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Category Archives: county government

Judge corrected for merging both Carroll County judicial districts



Eureka Springs and Berryville, both towns in Carroll County, Arkansas, are just eight miles apart, separated by the valley of the Kings River. The Arkansas legislature in 1883 created a judicial district for the county west of the Kings River and the another judicial district on the east side of the river.

But in 2010, for reasons not explained in the Arkansas Supreme Court’s opinion, Parker v. Crow, Eastern District Judge Gerald Crow ruled that henceforth there would be only one judicial district in Carroll County.

Eureka Springs, west of the Kings River, is a tourist town and art colony, known for its Victorian architecture, with bathhouses, galleries and restaurants in a setting of steep hills and narrow streets, all maintained with strict building controls.
Berryville sits on a stretch of prairie east of the Kings River, surrounding by rolling hills and cattle and poultry farms. A Tysons poultry processing plant and a Walmart Supercenter are among the town’s largest employers.

In 1869, as northern Arkansas began to recover from the ravages of the Civil War, Boone County was created from the eastern portion of Carroll County, with Harrison as the county seat. Carrollton, a settlement 20 miles southeast of Berryville, was no longer at the center of Carroll County, and Berryville’s boosters succeeded in having the county seat established in Berryville in 1875.

In 1883, the Eureka Springs Railway was extended south from Missouri, and Eureka Springs quickly blossomed into a small city of hotels (quaint and magnificent) and bathhouses, fed by the waters of dozens of springs. The same year, the Arkansas General Assembly passed Act 74, creating two judicial districts for Carroll County.

Judge Crow’s bold attempt to merge the two districts probably left the Arkansas Supreme Court dumbfounded, but the opinion restoring the two districts simply cites some basic principles of American government to indicate the degree that Judge Crow’s opinion was off-base.

Judge Crow’s first contention was that the 1883 act of the legislature creating the two districts was unconstitutional because it attempted to create a new county, even though the language of the statute specified that the districts were to keep separate records as though they were in different counties, but that Carroll County should in all other respects “be one entire and undivided county.”

Judge Crow also determined that at 1997 legislative act, among other laws, repealed the 1883 act by implication. The Arkansas Supreme Court recited the rule that repeal by implication “is never allowed except where there is such an invincible repugnancy” that the old and new laws “cannot both stand together.” The 1997 law, and the others, may be messy and partially inconsistent, but they did not specifically repeal the 1883 act.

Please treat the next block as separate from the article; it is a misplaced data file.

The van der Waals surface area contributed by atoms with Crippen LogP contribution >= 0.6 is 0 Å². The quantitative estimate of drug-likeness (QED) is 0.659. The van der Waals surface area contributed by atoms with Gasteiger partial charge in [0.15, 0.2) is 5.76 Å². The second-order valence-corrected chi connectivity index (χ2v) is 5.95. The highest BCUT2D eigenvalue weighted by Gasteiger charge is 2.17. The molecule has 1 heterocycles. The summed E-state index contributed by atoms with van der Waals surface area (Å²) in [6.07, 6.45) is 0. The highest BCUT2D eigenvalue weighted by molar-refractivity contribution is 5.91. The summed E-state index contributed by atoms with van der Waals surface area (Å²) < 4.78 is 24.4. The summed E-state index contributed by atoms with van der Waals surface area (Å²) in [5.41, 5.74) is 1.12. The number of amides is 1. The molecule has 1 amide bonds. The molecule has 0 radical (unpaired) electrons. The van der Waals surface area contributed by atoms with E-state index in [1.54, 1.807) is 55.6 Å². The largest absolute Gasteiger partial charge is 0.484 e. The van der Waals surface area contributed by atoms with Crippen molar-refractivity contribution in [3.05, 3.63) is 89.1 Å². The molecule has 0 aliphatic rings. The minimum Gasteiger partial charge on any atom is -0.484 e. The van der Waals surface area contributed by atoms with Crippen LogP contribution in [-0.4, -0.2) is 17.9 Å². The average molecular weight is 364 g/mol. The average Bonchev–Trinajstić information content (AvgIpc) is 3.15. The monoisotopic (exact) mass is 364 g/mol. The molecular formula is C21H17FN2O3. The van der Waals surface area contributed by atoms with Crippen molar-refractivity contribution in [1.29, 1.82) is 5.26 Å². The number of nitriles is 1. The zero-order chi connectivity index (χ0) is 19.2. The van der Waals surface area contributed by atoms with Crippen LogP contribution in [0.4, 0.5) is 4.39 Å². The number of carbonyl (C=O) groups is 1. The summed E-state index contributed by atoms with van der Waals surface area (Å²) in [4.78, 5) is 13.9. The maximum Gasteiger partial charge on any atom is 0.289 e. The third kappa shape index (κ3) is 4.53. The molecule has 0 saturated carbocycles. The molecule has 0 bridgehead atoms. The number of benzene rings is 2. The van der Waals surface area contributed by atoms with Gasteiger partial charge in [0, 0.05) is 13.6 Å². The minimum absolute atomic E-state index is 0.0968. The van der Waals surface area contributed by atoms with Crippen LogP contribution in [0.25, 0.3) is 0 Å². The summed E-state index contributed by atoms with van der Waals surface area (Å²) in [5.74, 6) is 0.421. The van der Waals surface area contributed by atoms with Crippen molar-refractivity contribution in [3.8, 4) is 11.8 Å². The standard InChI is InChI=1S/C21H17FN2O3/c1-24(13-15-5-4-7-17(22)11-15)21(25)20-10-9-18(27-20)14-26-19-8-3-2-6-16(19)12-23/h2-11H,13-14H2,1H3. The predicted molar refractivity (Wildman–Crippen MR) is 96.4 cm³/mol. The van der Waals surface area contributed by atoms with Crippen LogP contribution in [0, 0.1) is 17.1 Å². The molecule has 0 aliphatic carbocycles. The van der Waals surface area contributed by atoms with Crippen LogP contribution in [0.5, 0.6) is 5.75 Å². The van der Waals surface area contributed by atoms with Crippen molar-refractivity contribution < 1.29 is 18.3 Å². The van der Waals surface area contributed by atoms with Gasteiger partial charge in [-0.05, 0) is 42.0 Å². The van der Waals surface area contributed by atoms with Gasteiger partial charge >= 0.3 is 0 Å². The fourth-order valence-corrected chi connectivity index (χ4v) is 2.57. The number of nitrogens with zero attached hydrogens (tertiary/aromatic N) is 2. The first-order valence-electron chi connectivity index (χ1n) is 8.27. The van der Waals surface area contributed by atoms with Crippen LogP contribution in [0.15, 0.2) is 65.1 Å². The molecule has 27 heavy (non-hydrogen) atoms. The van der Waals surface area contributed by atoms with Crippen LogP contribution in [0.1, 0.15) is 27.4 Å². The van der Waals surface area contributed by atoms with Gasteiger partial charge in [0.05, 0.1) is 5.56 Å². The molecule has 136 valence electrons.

Almost as an afterthought, the Arkansas Supreme Court examined the Arkansas constitution, noting that the power to establish or dissolve judicial districts was a legislative power, not something that a judge could do.  Quashing Judge Crow’s attempt to merge the two judicial districts, the Supreme Court said that his order “shows a plain, manifest, clear and gross abuse of discretion.”

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Table Rock Lake and the cost of economic activity

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Kathleen O’Dell’s article about the economic impact of Table Rock Lake in today’s Springfield News-Leader, entitled “Table Rock Dam Gives Much Back to Area,” covers a lot of ground in describing the various kinds of economic activities that are related to the construction and continued existence of Table Rock Lake.

In an economic sense, is the Table Rock Lake area fit (efficient and nimble) or obese (expensive to maintain and subject to falls)? As pointed out below, the two counties most affected by Table Rock Lake have experienced the area’s lowest growth in Read the rest of this entry

When the iris blooms, it’s time to challenge your property tax value

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You may think of property taxes only when you get your property tax bill in November, with your taxes due by year end. But in November and December, you’re generally too late to do anything but pay the taxes.

Spring is the time of year that you can actually do something about the amount of your taxes, so that the November tax statement will not be such a shock. You can appeal to the board of equalization. Here’s how Read the rest of this entry

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